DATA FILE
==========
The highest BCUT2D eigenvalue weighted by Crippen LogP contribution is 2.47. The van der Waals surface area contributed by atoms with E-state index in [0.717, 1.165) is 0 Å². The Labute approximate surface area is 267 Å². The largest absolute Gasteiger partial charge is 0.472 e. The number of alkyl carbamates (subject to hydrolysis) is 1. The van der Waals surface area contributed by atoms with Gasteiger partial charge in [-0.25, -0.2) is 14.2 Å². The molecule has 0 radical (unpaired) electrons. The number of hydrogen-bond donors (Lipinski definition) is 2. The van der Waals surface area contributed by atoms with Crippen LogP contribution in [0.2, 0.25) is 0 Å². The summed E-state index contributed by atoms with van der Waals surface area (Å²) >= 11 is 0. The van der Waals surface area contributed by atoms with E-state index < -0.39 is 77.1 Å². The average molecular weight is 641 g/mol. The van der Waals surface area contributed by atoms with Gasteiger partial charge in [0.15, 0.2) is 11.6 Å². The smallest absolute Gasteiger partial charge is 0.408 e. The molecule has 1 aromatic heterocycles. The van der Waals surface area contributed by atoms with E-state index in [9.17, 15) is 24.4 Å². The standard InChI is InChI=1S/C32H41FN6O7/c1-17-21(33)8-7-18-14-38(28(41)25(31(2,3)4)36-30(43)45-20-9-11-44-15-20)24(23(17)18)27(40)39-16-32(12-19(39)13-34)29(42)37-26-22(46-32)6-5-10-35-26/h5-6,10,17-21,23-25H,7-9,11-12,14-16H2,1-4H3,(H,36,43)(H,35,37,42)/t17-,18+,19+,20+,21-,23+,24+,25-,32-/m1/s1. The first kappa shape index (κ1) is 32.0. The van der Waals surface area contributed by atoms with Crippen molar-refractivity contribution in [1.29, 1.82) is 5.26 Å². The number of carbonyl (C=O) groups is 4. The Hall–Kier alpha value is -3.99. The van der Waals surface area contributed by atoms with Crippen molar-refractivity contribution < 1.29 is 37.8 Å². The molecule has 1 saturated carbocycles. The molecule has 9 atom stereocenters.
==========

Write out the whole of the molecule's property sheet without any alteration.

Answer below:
The highest BCUT2D eigenvalue weighted by Crippen LogP contribution is 2.47. The van der Waals surface area contributed by atoms with E-state index in [0.717, 1.165) is 0 Å². The Labute approximate surface area is 267 Å². The largest absolute Gasteiger partial charge is 0.472 e. The number of alkyl carbamates (subject to hydrolysis) is 1. The van der Waals surface area contributed by atoms with Gasteiger partial charge in [-0.25, -0.2) is 14.2 Å². The molecule has 0 radical (unpaired) electrons. The number of hydrogen-bond donors (Lipinski definition) is 2. The van der Waals surface area contributed by atoms with Crippen LogP contribution in [0.2, 0.25) is 0 Å². The summed E-state index contributed by atoms with van der Waals surface area (Å²) >= 11 is 0. The van der Waals surface area contributed by atoms with E-state index < -0.39 is 77.1 Å². The average molecular weight is 641 g/mol. The van der Waals surface area contributed by atoms with Gasteiger partial charge in [0.15, 0.2) is 11.6 Å². The smallest absolute Gasteiger partial charge is 0.408 e. The molecule has 1 aromatic heterocycles. The van der Waals surface area contributed by atoms with E-state index in [9.17, 15) is 24.4 Å². The standard InChI is InChI=1S/C32H41FN6O7/c1-17-21(33)8-7-18-14-38(28(41)25(31(2,3)4)36-30(43)45-20-9-11-44-15-20)24(23(17)18)27(40)39-16-32(12-19(39)13-34)29(42)37-26-22(46-32)6-5-10-35-26/h5-6,10,17-21,23-25H,7-9,11-12,14-16H2,1-4H3,(H,36,43)(H,35,37,42)/t17-,18+,19+,20+,21-,23+,24+,25-,32-/m1/s1. The first kappa shape index (κ1) is 32.0. The van der Waals surface area contributed by atoms with Crippen molar-refractivity contribution in [1.29, 1.82) is 5.26 Å². The number of carbonyl (C=O) groups is 4. The Hall–Kier alpha value is -3.99. The van der Waals surface area contributed by atoms with Crippen molar-refractivity contribution < 1.29 is 37.8 Å². The molecule has 1 saturated carbocycles. The molecule has 9 atom stereocenters.